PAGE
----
X e k 8 k since e k is complete it follows that y x 0

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x ? e k 8 k . Since { e k } is complete, it follows that y - x = 0, so y = x . (b) Suppose x ? S . Then x ? y 8 y 2 sp( S ). Since H = sp( S ), then x = lim x N where x N 2 sp( S ). We know that h x, x N i = 0 8 N . But h x, x N i ! h x, x i , so h x, x i = 0 and thus x = 0, so S is complete. Corollary. Let { e k } be orthonormal. Then { e k } is complete i k x k 2 = P | h x, e k i | 2 8 x 2 H (i.e. Besel’s inequality holds with equality).
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3 FOURIER ANALYSIS 29 Proof. ( ) ) By part (a) of the theorem, x = P 1 k =1 h x, e k i e k . By the generalized Pythagorean Theorem, k x k 2 = 1 X k =1 k h x, e k i e k k 2 = 1 X k =1 | h e k , x i | 2 . ( ( ) Suppose { e k } is not complete. Get x 6 = 0 such that x ? e k 8 k . By assumption, k x k 2 = X | h x, e k i | 2 = X 0 = 0 ) x = 0 . Thus the result holds by contradiction. Corollary. The orthonormal set { e k } is complete i T : H ! ` 2 : x 7! ( h x, e k i ) 1 k =1 is 1-1. Proof. ( ) ) Suppose T ( x ) = T ( y ). Then h x, e k i = h y, e k i 8 k , so x - y ? e k 8 e k , so x = y by completeness. ( ( ) Suppose { e k } is not complete. Then 9 x 6 = 0 such that x ? e k 8 k . Then T ( x ) = 0 = T (0), so T is not 1-1. Lecture 19: June 17 Summary. The orthonormal set { e k } 1 k =1 is complete i any of the following are true: (0) h x, e k i = 0 8 k ) x = 0. (The definition.) (1) H = sp { e k } . (A basis for H .) (2) x = P 1 k =1 h x, e k i e k 8 x 2 H . (3) k x k 2 = P 1 k =1 | h x, e k i | 2 8 x 2 H (Bessel’s inequality holds with equality.) (4) T : H ! ` 2 : x 7! ( h x, e k i ) 1 k =1 is 1-1. We saw previously that T is onto: Given ( β k ) 2 ` 2 , x = P 1 k =1 β k e k 2 H and β k = h x, e k i . This combined with (3) gives k T ( x ) k 2 ` 2 = 1 X k =1 | h x, e k i | 2 = k x k 2 H . (5) T is an isometric (norm-preserving) isomorphism (1-1, onto, linear). Grand Theorem. Every Hilbert space H has a basis. If H is separable, then any orthonormal set is countable (or finite). Important Fact. L 2 [ a, b ] is separable because polynomials with rational coe ffi cients are dense. Proof of Grand Theorem. We first prove every Hilbert space H has a basis. Let S the the set of orthonormal sets in H . Define a partial order on S by inclusion: A B () A B . We need to show that every chain C has an upper bound. Take X = S C 2 C C . Certainly X C 8 C 2 C , so we must show X 2 S . If x 2 X , then x 2 C for some C 2 C , so k x k = 1. Let x 6 = y 2 X . Since C is a chain, there is some C 2 C such that x, y 2 C . But C is an orthonormal set, so x ? y . Thus X 2 S is an upper bound for C . By Zorn’s lemma, S has a maximal element A . If 9 x 6 = 0 such that h x, a i = 0 8 a 2 A , then A [ { x k x k } would be an orthonormal set that properly contains A , contradicting the maximality of A . Hence A is a complete orthonormal set, i.e. a basis for H . Now suppose H is separable, and we shall prove A is countable. Notice that if { e 1 , e 2 } is orthonormal, then k e 1 - e 2 k 2 = k e 1 k 2 + k - e 2 k 2 = 2. Say { e } is an uncountable orthonormal set. Let { f n } 1 1 be a countable dense subset of H . Take e and choose n such that e 2 B ( f n , 1 2 ). Since there are countably many such balls, and uncountably many e s, there exists n and e 6 = e β such that e , e β 2 B ( f n , 1 2 ). Then p 2 = k e - e β k  k e - f n k + k f n - e β | 1 ,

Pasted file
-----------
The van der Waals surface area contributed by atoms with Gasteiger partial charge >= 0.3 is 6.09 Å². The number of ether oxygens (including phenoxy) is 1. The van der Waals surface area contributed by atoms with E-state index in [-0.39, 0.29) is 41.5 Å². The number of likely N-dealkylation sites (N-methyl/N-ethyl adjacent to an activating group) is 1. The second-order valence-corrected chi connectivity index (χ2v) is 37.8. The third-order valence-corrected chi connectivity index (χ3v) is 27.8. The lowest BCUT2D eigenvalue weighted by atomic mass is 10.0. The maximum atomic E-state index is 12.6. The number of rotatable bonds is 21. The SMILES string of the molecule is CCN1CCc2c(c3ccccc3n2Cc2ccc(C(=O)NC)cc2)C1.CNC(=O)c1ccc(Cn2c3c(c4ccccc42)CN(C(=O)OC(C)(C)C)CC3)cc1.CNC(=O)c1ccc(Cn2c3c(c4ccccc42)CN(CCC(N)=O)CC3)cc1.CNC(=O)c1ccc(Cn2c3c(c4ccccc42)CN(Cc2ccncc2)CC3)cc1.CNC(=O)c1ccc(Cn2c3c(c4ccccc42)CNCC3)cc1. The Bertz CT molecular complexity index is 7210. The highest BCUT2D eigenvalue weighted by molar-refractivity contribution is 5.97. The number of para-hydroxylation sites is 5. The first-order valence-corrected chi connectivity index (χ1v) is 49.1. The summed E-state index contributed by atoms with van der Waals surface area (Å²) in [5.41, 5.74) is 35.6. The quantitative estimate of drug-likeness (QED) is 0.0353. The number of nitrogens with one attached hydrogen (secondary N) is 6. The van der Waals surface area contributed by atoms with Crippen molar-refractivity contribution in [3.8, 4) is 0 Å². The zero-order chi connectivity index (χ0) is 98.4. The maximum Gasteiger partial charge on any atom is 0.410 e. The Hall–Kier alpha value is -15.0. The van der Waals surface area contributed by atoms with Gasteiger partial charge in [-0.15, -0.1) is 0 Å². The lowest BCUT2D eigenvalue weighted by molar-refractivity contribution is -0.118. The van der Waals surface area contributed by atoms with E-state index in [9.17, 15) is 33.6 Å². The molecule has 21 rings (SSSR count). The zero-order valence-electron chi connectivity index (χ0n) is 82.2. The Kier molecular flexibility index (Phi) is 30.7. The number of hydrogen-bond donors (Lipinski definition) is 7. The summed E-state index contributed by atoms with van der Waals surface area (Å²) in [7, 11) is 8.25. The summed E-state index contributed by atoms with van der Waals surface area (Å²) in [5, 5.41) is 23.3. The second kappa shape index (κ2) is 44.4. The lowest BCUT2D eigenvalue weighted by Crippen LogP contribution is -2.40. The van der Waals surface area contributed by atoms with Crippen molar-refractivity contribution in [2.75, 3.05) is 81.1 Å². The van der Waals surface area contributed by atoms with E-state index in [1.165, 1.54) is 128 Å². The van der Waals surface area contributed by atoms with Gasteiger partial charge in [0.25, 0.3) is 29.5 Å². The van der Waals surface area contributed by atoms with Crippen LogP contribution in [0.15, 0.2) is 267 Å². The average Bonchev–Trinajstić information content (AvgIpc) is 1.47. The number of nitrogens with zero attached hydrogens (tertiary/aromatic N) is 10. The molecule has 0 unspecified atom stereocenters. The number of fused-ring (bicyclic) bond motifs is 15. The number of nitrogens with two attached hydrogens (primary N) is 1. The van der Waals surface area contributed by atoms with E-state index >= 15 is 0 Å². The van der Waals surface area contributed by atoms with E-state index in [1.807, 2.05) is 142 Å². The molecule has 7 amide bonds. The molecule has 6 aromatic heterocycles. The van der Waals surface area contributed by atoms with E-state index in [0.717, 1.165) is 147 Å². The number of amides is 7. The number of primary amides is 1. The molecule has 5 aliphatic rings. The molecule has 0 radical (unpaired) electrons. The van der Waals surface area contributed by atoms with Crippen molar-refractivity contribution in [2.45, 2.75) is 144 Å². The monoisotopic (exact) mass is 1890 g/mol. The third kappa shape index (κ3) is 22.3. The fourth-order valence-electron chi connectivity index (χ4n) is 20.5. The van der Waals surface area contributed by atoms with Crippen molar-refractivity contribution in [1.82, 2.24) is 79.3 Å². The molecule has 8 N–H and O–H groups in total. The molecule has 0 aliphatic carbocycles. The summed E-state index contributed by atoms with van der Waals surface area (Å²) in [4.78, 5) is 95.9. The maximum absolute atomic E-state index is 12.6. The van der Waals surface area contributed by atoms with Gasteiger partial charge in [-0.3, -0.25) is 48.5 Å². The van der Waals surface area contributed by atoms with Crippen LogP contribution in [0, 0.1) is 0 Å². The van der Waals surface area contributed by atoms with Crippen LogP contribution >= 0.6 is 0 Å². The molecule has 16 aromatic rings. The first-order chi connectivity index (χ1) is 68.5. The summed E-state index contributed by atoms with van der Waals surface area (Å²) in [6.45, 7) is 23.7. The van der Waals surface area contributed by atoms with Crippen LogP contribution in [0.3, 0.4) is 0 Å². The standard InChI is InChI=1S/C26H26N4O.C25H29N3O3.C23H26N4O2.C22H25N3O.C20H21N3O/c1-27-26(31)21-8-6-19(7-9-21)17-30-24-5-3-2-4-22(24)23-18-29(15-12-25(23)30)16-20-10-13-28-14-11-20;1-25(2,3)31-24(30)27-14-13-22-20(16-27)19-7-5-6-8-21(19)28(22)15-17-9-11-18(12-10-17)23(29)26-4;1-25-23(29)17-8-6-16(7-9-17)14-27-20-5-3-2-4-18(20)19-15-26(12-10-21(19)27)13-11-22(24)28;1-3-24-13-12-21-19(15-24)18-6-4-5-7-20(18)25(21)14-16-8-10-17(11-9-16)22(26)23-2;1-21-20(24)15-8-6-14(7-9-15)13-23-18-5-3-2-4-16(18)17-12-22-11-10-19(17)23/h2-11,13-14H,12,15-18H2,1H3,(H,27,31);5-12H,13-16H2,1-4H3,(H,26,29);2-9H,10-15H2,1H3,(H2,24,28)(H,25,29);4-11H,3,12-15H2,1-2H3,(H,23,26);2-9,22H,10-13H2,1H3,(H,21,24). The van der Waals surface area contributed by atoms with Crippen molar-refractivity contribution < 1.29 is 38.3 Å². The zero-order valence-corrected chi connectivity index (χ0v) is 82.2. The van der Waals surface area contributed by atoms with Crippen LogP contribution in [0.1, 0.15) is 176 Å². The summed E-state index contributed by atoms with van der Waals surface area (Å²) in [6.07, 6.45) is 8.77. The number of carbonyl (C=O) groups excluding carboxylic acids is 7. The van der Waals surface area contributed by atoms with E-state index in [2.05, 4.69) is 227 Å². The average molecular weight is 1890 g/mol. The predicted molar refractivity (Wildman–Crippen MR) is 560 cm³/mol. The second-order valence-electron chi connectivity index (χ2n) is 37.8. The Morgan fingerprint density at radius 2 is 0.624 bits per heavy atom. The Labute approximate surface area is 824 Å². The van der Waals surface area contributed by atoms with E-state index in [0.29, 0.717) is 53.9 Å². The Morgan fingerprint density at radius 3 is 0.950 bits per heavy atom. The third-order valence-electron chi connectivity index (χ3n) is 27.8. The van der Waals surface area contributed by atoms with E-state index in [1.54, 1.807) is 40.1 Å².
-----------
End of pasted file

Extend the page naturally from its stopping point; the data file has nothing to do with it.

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3 FOURIER ANALYSIS 30 a contradiction.
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